Midot Hayom: Day 13: Yesod in Gevurah
The Holy One, Blessed is He, said to Iyov: “Iyov, you have not reached half of Abraham’s measure. You sit in your house waiting for wayfarers to arrive. To one used to eating wheat bread, you serve wheat bread; to one used to eating meat you serve meat. To one used to drinking wine, you give wine to drink. But Abraham did not act like this. He went out looking for wayfarers and when he found them, he brought them into his house. He gave wheat bread to one who was not used to eat wheat bread; he served meat to one who was not used to eating meat; he gave wine to one used to drinking wine. He also built large lodges on the highways, stocking them with food and drink, and every passing wayfarer ate, drank and blessed Heaven.” Avot of Rabbi Nathan 7:1
Gevurah is a synonym for Din, or Judgment. The specific person is judged for each specific action. The Midah of Gevurah addresses the judgments we make, how we make them, and how we act because of those judgments. Iyov treated each individual with specific Chesed. He provided each person with what they needed and to what they were accustomed. He paid great attention to each person as an individual. He focused on their specific needs. Yet, the Sages teach, that even his extraordinary Chesed was lacking. He treated each person as they were. He saw them for who they were. Abraham did even more. He treated each person, not as they were, but as they could be. He interacted with them as them at their best. He related to them in a manner that allowed them to experience themselves at their best, even just for a few moments. That is why Abraham was able to connect people with their Creator and have them “bless Heaven”. They sensed how great they could be if they were connected to Heaven.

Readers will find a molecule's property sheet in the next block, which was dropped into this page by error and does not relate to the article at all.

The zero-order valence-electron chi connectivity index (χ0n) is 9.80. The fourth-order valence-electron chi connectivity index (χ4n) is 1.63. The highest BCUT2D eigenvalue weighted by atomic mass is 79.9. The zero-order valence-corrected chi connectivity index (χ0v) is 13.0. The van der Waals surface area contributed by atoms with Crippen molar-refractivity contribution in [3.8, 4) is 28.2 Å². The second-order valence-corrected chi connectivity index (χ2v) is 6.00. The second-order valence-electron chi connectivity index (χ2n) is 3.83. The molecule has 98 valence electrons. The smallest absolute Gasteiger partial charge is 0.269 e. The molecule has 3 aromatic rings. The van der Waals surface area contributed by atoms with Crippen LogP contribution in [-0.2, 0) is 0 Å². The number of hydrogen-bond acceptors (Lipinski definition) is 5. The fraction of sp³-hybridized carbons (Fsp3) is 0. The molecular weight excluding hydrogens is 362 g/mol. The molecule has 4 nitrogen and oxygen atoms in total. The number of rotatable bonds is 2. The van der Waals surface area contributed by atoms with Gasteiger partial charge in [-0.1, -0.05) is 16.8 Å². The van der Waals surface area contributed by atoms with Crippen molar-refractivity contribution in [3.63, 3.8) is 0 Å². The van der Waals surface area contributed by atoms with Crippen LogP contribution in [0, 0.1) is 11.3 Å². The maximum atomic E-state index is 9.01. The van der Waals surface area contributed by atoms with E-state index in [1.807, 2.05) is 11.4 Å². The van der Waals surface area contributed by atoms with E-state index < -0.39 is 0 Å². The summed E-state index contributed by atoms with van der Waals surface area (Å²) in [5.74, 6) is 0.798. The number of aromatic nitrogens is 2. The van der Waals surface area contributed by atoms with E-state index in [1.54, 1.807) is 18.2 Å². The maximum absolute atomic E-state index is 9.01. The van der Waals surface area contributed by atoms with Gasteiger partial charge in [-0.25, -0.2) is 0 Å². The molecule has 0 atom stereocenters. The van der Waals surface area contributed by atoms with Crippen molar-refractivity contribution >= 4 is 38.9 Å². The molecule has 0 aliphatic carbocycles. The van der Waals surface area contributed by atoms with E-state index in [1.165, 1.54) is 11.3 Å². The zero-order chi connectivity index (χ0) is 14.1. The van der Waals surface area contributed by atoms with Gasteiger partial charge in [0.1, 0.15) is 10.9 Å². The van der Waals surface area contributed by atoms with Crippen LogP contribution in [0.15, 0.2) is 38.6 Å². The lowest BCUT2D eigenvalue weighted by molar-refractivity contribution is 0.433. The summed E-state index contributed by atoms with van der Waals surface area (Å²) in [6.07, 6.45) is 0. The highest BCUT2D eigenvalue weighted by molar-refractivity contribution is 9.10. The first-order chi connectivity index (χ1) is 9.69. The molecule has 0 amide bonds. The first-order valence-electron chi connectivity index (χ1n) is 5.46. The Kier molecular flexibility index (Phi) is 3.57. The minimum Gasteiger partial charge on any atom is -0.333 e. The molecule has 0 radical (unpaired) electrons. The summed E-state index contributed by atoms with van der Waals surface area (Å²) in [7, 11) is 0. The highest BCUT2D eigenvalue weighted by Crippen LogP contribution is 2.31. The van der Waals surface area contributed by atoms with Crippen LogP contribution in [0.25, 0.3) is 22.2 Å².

On this day we should focus on relating to people at their highest and best. Although extremely difficult, we must practice this Midah even with someone who is acting at their worst. We should respond to the best in the person who is yelling at us. We should speak to our children as if they were at their very best even when they are not acting properly.